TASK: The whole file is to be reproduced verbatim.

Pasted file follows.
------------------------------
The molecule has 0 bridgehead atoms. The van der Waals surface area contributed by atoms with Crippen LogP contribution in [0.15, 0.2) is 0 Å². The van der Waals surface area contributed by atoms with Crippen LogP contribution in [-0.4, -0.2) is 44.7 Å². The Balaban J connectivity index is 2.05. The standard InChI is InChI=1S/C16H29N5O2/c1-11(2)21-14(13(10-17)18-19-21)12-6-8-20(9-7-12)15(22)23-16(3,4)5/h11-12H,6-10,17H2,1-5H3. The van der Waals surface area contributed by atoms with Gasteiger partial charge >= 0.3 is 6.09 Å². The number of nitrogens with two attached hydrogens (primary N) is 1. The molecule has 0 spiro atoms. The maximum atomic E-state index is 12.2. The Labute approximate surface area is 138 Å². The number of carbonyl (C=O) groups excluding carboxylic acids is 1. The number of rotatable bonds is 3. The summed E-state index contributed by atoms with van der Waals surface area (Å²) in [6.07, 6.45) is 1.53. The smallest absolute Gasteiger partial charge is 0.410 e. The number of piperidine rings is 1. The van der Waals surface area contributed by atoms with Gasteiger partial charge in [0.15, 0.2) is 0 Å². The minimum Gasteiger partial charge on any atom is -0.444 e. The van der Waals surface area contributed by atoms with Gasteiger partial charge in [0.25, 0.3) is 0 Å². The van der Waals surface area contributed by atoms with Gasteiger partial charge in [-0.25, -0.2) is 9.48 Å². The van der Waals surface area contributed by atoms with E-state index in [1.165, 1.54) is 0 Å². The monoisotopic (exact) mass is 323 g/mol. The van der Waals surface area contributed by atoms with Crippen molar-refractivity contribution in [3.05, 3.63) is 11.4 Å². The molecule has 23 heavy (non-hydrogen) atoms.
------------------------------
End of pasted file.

The molecule has 0 bridgehead atoms. The van der Waals surface area contributed by atoms with Crippen LogP contribution in [0.15, 0.2) is 0 Å². The van der Waals surface area contributed by atoms with Crippen LogP contribution in [-0.4, -0.2) is 44.7 Å². The Balaban J connectivity index is 2.05. The standard InChI is InChI=1S/C16H29N5O2/c1-11(2)21-14(13(10-17)18-19-21)12-6-8-20(9-7-12)15(22)23-16(3,4)5/h11-12H,6-10,17H2,1-5H3. The van der Waals surface area contributed by atoms with Gasteiger partial charge >= 0.3 is 6.09 Å². The number of nitrogens with two attached hydrogens (primary N) is 1. The molecule has 0 spiro atoms. The maximum atomic E-state index is 12.2. The Labute approximate surface area is 138 Å². The number of carbonyl (C=O) groups excluding carboxylic acids is 1. The number of rotatable bonds is 3. The summed E-state index contributed by atoms with van der Waals surface area (Å²) in [6.07, 6.45) is 1.53. The smallest absolute Gasteiger partial charge is 0.410 e. The number of piperidine rings is 1. The van der Waals surface area contributed by atoms with Gasteiger partial charge in [0.15, 0.2) is 0 Å². The minimum Gasteiger partial charge on any atom is -0.444 e. The van der Waals surface area contributed by atoms with Gasteiger partial charge in [0.25, 0.3) is 0 Å². The van der Waals surface area contributed by atoms with Gasteiger partial charge in [-0.25, -0.2) is 9.48 Å². The van der Waals surface area contributed by atoms with E-state index in [1.165, 1.54) is 0 Å². The monoisotopic (exact) mass is 323 g/mol. The van der Waals surface area contributed by atoms with Crippen molar-refractivity contribution in [3.05, 3.63) is 11.4 Å². The molecule has 23 heavy (non-hydrogen) atoms.